So, the Candlelight Pavilion production of “The Best Little Whorehouse in Texas” is not for children. It’ just graphic enough – at least in implication – to leave younger kids with some awkward questions at the table. It is, however, quite well done, filled with entertaining dance numbers and considerable humor. Placed in its own time period, it becomes a humorous counter-argument to the women’s movement. Placed in our own, it jars a bit with how far many feel we’ve come in the past 35-40 years.
What: “The Best Little Whorehouse in Texas” When: Through February 2, doors open for dinner at 6 p.m. on Fridays and Saturdays, 5 p.m. on Sundays, and 11 a.m. for Saturday and Sunday matinees Where: Candlelight Pavilion Dinner Theater, 455 W. Foothill Blvd. in Claremont How Much: meal inclusive, $53-$68 adults, $25 children under 12 Info: (909) 626-1254 ext. 1 or http://www.candlelightpavilion.com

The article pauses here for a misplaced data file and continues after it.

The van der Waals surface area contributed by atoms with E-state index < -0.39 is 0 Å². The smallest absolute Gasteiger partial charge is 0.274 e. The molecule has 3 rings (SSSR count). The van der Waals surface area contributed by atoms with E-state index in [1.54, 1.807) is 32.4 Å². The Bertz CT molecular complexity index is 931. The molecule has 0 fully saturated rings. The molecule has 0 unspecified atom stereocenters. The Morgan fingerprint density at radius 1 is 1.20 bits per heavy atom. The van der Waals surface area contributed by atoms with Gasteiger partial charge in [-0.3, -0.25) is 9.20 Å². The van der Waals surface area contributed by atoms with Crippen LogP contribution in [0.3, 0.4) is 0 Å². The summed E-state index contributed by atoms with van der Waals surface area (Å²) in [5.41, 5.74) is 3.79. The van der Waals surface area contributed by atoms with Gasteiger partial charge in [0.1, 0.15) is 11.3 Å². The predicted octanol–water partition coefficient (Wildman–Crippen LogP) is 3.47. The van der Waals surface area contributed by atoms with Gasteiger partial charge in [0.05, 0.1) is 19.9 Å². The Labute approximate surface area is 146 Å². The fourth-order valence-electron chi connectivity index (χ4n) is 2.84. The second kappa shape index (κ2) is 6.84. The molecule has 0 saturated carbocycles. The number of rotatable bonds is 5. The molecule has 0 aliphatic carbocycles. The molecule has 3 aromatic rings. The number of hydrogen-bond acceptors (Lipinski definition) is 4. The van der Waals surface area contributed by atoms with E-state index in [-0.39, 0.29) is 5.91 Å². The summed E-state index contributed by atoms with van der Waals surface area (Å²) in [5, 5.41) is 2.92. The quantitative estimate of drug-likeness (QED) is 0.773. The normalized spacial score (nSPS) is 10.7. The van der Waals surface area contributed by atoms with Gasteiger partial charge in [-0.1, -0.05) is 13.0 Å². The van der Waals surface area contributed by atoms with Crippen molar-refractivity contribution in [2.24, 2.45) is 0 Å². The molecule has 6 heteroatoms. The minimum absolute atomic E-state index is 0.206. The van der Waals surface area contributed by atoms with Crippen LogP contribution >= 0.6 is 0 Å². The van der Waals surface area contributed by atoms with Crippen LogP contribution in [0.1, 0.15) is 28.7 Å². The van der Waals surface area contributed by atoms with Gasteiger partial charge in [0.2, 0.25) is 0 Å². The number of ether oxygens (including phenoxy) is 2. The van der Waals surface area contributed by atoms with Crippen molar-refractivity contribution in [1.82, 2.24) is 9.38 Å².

The American musical has evolved over time. No long do you find, except as a send-up of a former age, the kind of fluffy shows common in the 20s and 30s, when George Gershwin, Irving Berlin and Cole Porter created so much of the Great American Songbook. Attempts to look back at that era often become self-conscious or satiric. It’s nice when someone just returns for a loving look.
This is the case at the Candlelight Pavilion, where Porter’s classic “Anything Goes” gets a charming rendition, played in time period – for laughs, rather than to be laughed at. The singing is good. The dancing is appropriate. The characters, though broadly drawn, are tuned just right. The net result is a lighthearted, nostalgic evening of sheer entertainment.
The story is one typical of the era. Mistaken identity and sensual attraction rule the day. A wealthy and rather lascivious banker crosses the Atlantic on a great liner, along with a famed evangelist turned nightclub singer and her chorines, a minor gangster pretending to be a missionary, his moll, and a young American with her British fiancé, her mother, and the old beau who stowed away to break them up. Various parings and re-pairings ensue.